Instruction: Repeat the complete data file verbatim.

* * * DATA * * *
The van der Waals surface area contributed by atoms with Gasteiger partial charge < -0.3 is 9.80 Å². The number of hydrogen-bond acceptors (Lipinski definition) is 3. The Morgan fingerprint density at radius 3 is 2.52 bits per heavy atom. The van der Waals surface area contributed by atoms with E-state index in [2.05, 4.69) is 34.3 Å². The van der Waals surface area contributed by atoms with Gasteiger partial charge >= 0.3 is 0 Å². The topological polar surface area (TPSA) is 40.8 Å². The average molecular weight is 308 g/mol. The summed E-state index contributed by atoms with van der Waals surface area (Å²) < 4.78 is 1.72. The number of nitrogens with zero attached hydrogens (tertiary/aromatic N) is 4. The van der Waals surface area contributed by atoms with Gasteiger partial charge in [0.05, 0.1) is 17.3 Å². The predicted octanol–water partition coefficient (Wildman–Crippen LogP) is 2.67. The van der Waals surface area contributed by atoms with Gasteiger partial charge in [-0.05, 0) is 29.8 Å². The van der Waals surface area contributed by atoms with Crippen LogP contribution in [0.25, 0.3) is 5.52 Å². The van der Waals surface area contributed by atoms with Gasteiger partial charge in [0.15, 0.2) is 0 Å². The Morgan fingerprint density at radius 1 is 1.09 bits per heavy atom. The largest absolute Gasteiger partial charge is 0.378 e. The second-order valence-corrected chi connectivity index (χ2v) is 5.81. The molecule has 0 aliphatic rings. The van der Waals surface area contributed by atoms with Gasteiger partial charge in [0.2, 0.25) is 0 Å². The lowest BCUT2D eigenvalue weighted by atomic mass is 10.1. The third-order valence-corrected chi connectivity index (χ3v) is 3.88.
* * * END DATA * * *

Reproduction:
The van der Waals surface area contributed by atoms with Gasteiger partial charge < -0.3 is 9.80 Å². The number of hydrogen-bond acceptors (Lipinski definition) is 3. The Morgan fingerprint density at radius 3 is 2.52 bits per heavy atom. The van der Waals surface area contributed by atoms with E-state index in [2.05, 4.69) is 34.3 Å². The van der Waals surface area contributed by atoms with Gasteiger partial charge >= 0.3 is 0 Å². The topological polar surface area (TPSA) is 40.8 Å². The average molecular weight is 308 g/mol. The summed E-state index contributed by atoms with van der Waals surface area (Å²) < 4.78 is 1.72. The number of nitrogens with zero attached hydrogens (tertiary/aromatic N) is 4. The van der Waals surface area contributed by atoms with Gasteiger partial charge in [0.05, 0.1) is 17.3 Å². The predicted octanol–water partition coefficient (Wildman–Crippen LogP) is 2.67. The van der Waals surface area contributed by atoms with Gasteiger partial charge in [-0.05, 0) is 29.8 Å². The van der Waals surface area contributed by atoms with Crippen LogP contribution in [0.25, 0.3) is 5.52 Å². The van der Waals surface area contributed by atoms with Gasteiger partial charge in [0.15, 0.2) is 0 Å². The Morgan fingerprint density at radius 1 is 1.09 bits per heavy atom. The largest absolute Gasteiger partial charge is 0.378 e. The second-order valence-corrected chi connectivity index (χ2v) is 5.81. The molecule has 0 aliphatic rings. The van der Waals surface area contributed by atoms with Gasteiger partial charge in [0.2, 0.25) is 0 Å². The lowest BCUT2D eigenvalue weighted by atomic mass is 10.1. The third-order valence-corrected chi connectivity index (χ3v) is 3.88.